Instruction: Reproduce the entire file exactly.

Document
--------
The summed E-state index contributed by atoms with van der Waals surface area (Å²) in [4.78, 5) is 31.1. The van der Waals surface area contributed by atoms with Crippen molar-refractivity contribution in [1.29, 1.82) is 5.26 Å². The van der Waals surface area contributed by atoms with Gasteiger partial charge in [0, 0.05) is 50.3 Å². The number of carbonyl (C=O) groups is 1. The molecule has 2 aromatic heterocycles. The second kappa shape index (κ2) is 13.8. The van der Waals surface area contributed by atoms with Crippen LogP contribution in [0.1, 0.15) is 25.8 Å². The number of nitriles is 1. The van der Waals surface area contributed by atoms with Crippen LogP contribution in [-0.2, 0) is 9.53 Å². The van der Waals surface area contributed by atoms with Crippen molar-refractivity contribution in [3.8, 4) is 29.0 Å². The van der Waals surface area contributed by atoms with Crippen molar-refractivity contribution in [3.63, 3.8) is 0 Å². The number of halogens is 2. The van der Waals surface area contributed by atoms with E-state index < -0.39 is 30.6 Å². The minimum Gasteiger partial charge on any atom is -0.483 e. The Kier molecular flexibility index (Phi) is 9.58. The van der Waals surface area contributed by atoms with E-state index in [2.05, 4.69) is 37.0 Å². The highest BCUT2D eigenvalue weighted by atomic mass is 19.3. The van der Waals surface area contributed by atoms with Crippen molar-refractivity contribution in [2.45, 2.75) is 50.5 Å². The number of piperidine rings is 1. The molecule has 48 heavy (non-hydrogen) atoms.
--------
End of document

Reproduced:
The summed E-state index contributed by atoms with van der Waals surface area (Å²) in [4.78, 5) is 31.1. The van der Waals surface area contributed by atoms with Crippen molar-refractivity contribution in [1.29, 1.82) is 5.26 Å². The van der Waals surface area contributed by atoms with Gasteiger partial charge in [0, 0.05) is 50.3 Å². The number of carbonyl (C=O) groups is 1. The molecule has 2 aromatic heterocycles. The second kappa shape index (κ2) is 13.8. The van der Waals surface area contributed by atoms with Crippen LogP contribution in [0.1, 0.15) is 25.8 Å². The number of nitriles is 1. The van der Waals surface area contributed by atoms with Crippen LogP contribution in [-0.2, 0) is 9.53 Å². The van der Waals surface area contributed by atoms with Crippen molar-refractivity contribution in [3.8, 4) is 29.0 Å². The van der Waals surface area contributed by atoms with Crippen molar-refractivity contribution in [3.63, 3.8) is 0 Å². The number of halogens is 2. The van der Waals surface area contributed by atoms with E-state index < -0.39 is 30.6 Å². The minimum Gasteiger partial charge on any atom is -0.483 e. The Kier molecular flexibility index (Phi) is 9.58. The van der Waals surface area contributed by atoms with E-state index in [2.05, 4.69) is 37.0 Å². The highest BCUT2D eigenvalue weighted by atomic mass is 19.3. The van der Waals surface area contributed by atoms with Crippen molar-refractivity contribution in [2.45, 2.75) is 50.5 Å². The number of piperidine rings is 1. The molecule has 48 heavy (non-hydrogen) atoms.